One year in, Alternative Emergency Response Subcommittee works with state toward alternative 911 call responses


Daily file photo by Nick Francis

Ald. Cicely Fleming (9th), who sits on the Alternative Emergency Response Subcommittee. She said the committee will pivot to focus on creating a mental health space for respondents to arrive at, instead of the police station or emergency room.

Ilana Arougheti, Assistant City Editor

One year after its establishment, the Alternative Emergency Response Subcommittee will begin working with the state to implement a plan for alternate responders to address behavioral- and mental-health related 911 calls.

The committee made progress on a plan replacing police officers with mental health crisis workers for responses to mental health emergency calls, Subcommittee Chair Ald. Cicely Fleming (9th) said. Right before submitting its proposal, however, the committee learned the state government had just submitted a similar proposal.

As a result, the program will be partially funded by the state, which has issued contracts to Turning Point Behavioral Health Care Center in Skokie and Trilogy Behavioral Healthcare in Chicago. 

The committee is currently working with both organizations to make an alternative response system operational in Evanston. Meanwhile, Fleming said the committee plans to pivot to carry out community engagement and education programs related to the state’s alternative system.

Committee members will also continue to follow up on calls and responses as the program launches, in order to ensure residents consistently have positive experiences with alternative responses.

“(Committee members) are all committed to continuing this work to make sure this program gets launched,” Fleming said. 

As Turning Point and Trilogy onboard and train staffers, Fleming proposed a new focus for the committee: creating a mental and behavioral health facility where alternative responders can bring residents in crisis. 

It’s not enough to change the way that calls are answered, Fleming said, unless those in need of mental and behavioral health services end up in a designated safe space, as a result of their call. 

“Taking (callers) to the police is not what we wanted as a community,” Fleming said. “Taking them to the emergency room does not provide the support they need.” 

To ensure this, Fleming said the committee will need significantly more funding than its current budget of $200,000, which is also earmarked in next year’s budget. She said the increase has been long anticipated.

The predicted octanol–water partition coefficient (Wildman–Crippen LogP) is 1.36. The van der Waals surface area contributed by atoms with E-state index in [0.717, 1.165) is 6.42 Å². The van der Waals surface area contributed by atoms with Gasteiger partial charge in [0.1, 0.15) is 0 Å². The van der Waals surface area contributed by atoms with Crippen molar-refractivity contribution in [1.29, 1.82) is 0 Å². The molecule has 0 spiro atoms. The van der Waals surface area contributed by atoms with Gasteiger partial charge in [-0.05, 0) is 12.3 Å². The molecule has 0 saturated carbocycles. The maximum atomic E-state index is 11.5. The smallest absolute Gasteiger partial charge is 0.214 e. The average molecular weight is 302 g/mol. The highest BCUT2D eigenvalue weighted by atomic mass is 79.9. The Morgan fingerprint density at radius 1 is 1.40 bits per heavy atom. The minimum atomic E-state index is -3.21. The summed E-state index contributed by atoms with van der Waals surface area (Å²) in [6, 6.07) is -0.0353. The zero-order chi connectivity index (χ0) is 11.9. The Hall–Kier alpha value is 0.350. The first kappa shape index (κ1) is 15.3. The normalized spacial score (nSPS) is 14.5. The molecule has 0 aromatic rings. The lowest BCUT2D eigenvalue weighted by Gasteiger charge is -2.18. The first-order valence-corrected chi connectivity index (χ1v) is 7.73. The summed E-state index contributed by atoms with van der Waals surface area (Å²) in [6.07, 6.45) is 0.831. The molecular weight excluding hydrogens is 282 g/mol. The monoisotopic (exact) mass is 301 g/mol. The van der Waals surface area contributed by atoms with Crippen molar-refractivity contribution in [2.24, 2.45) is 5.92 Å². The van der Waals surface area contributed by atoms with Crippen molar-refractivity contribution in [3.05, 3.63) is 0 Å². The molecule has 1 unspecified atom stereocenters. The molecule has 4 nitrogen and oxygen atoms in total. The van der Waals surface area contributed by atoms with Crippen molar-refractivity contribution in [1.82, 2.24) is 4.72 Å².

The group had discussed hiring two full-time responders but now thinks at least four would be needed to run a safe space, even if it wasn’t initially open around the clock.

Lack of funding would prevent any residents from being hired as unionized alternative responders, Fleming said, on top of the limitations of the state’s proposal. She and Ald. Bobby Burns (5th) discussed the idea of training some residents as peer counselors to work alongside contracted staff at a future facility.

Part of the original intent of the committee was to restructure 911 responses to be handled internally by the city, Burns said.

Any formal request for increased subcommittee funding will be put in writing at a later City Council meeting. As the city prepares to finalize its 2022 budget, members of the city’s Mental Health Task Force are also calling for more funding to be allocated towards mental health programming for the coming year. 

The task force supports the subcommittee’s idea of a safe facility, according to Patti Capouch, task force member and executive director of Impact Behavioral Health Partners  — an Evanston-based organization dedicated to helping adults with mental illnesses find affordable housing. 

Task force member Cindy Castro said the city’s health department surveys have consistently turned up resident requests for more services. The city’s existing mental health services are being stretched too thin as of late, she said.

“We all need more,” Castro said. “And we cannot continue to minimize the urgency of these services.”

Jorja Siemons contributed reporting.

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Twitter:  @ilana_arougheti

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